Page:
12. to add on,

    i also try to research ahead on where are the vegetarian and vegetarian-friendly restaurants at the place where i’m visiting and i’ll try my best to dine there. if not, i will find out the local phrase for “do you have anything vegetarian on the menu?” or “is there meat in that?” and use it at the places i dine at.

    worked pretty well so far!

    1. There’s a really good iPhone app called Veggie Passport – it has translations for 33 languages for a whole range of meat free phrases. It’s cheap, and very handy

  13. I rarely eat meat but often when traveling and visiting a home there is no other choice. I’ll avoid meat when possible, try anything once, and eat it where there is no other choice. Using those basic rules it’s been pretty easy to stay vegetarian on most days.

  14. I was recently taking a short vacation in San Diego and we tried a small Mexican cafe. I asked if their beans were vegetarian and the employee stated “yes.” I asked if there was lard in them and he also said “yes.” There is certainly a different concept of what is considered veggie by many. I’ve also experienced this with ordering Pad Thai as it often has fish sauce, which is not mentioned and some consider veggie.

    I don’t think I could make an exception to my diet when traveling. It’s frankly not even appetizing to me if I know there’s meat. I would also rather not be picking it out of my food, which also seems gross. I have budged some with at least the proximity of my veg food to non as my mate is not a vegetarian.

    A veggie might need to be resourceful and creative when traveling. I think part of the point for some veggies, including myself, is to make a statement. That includes putting it out there when traveling so more and more establishments realize we exist and need to be catered to.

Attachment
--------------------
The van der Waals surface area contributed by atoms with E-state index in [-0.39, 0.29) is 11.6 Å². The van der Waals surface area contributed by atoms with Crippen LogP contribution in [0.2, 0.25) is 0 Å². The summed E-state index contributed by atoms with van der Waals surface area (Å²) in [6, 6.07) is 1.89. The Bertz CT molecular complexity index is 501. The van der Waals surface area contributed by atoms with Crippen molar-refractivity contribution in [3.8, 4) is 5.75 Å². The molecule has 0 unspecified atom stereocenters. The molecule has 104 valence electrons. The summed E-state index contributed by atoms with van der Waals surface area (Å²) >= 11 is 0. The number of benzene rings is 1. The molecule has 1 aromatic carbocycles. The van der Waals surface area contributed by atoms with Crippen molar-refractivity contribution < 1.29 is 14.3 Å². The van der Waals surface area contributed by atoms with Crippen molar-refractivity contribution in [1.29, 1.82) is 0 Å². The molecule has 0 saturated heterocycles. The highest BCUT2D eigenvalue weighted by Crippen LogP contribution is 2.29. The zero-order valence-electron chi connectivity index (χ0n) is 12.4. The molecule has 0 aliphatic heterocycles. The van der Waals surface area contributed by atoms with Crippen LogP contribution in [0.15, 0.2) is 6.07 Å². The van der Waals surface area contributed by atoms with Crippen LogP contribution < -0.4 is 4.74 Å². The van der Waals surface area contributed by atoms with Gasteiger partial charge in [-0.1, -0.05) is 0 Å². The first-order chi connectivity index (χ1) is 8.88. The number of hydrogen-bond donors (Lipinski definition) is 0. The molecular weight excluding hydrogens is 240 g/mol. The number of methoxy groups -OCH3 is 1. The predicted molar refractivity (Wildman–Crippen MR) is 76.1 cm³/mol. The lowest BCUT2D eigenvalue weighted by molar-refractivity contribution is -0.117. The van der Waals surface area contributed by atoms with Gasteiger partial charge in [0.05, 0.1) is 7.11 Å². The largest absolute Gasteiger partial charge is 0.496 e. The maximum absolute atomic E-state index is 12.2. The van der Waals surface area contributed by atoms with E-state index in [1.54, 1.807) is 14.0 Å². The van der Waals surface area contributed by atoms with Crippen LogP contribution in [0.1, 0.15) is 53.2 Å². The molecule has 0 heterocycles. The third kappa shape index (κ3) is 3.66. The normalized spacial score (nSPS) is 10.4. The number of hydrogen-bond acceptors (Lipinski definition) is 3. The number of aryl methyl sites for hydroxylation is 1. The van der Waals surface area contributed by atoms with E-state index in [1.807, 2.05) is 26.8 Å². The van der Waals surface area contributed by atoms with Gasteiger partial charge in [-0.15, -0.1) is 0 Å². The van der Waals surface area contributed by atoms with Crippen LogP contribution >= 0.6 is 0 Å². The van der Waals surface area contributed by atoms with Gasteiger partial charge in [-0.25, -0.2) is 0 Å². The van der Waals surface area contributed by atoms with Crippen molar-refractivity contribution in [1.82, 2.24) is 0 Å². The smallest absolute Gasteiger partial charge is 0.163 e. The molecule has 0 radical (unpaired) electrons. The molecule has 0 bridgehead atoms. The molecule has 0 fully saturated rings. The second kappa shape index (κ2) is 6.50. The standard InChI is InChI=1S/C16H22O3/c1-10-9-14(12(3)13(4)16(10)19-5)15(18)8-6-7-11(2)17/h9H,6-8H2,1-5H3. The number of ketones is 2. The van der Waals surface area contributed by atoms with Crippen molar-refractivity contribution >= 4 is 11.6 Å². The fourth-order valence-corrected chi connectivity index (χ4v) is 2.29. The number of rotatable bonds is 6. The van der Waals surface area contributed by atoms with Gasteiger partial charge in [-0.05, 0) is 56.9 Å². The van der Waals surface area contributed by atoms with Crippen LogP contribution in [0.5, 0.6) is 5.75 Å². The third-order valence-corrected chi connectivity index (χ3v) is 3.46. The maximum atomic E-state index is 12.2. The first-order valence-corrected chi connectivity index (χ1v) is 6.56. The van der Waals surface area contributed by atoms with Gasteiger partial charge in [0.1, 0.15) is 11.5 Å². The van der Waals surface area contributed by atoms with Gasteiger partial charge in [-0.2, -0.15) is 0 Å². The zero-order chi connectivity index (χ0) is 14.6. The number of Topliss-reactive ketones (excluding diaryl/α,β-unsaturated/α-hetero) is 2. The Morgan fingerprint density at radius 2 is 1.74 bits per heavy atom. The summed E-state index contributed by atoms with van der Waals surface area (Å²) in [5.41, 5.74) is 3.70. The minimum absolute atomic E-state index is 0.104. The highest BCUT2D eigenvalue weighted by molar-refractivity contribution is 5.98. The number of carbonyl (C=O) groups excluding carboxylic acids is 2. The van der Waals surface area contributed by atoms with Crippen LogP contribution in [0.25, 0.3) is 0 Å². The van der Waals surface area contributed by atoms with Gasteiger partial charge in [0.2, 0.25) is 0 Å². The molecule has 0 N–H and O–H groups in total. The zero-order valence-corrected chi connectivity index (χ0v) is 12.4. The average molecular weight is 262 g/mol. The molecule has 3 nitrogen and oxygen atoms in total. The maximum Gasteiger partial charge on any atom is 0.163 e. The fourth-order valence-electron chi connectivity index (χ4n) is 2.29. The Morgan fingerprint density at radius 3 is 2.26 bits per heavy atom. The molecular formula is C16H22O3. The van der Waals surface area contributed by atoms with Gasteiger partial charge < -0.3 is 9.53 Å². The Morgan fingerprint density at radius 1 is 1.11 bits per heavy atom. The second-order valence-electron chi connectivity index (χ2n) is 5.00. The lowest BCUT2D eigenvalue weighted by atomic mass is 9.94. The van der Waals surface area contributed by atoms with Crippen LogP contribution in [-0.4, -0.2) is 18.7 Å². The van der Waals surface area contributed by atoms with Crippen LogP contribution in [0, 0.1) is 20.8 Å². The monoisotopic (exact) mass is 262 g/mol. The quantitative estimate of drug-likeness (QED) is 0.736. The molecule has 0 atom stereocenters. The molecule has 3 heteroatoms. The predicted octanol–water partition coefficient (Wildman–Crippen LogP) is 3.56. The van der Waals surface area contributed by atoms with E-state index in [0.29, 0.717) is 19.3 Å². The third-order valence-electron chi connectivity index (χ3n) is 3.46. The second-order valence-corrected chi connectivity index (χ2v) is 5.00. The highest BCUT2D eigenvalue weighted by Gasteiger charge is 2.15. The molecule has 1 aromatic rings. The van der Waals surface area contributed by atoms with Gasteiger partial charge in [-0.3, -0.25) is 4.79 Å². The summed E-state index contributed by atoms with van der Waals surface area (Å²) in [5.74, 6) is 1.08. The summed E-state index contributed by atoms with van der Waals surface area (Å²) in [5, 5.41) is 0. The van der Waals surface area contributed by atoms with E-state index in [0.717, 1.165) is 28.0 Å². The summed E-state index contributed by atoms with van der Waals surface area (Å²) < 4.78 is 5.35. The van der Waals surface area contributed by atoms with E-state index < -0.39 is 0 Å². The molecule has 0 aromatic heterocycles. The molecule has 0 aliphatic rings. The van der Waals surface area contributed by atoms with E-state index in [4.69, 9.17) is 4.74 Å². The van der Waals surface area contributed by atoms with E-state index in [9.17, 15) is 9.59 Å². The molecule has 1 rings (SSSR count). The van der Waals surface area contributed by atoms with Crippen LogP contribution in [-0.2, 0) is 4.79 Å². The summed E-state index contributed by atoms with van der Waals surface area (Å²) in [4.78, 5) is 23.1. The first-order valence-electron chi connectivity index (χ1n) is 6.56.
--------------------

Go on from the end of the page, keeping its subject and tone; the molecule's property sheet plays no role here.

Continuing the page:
15. Wow, great discussion going on here :)
    I’ve been on the road for 7 years, mostly in South America and Europe, and I’ve never had to sacrifice eating well as a strict lacto-ovo vegetarian. I wrote a huge bunch of tips on my blog for other travelling vegetarians.
    @Alinda In Argentina I found that saying that I was on a diet rather than a vegetarian, actually worked way better. Otherwise a wee chat with the waiter was necessary, but I never went a day without eating wholesome food.
    I’m one of those “veggie purists”, but I find being very casual and joking about the whole thing saves me from any awkward situations. I like to mock meat eaters for their pathetic canine teeth and use of utensils, saying that I’m clearly the wilder manlier option ;)

  16. I’ve found that I really have to be more open to knowing that there may be meat base in the sauce or things like that…in Cuba, although I ordered beans and rice, the beans were often with a ham base…and I just went with it becuase it was all government issued food and I felt really bad making an issue since it’s all they have. For the most part though, I really haven’t had any horror stories like some people!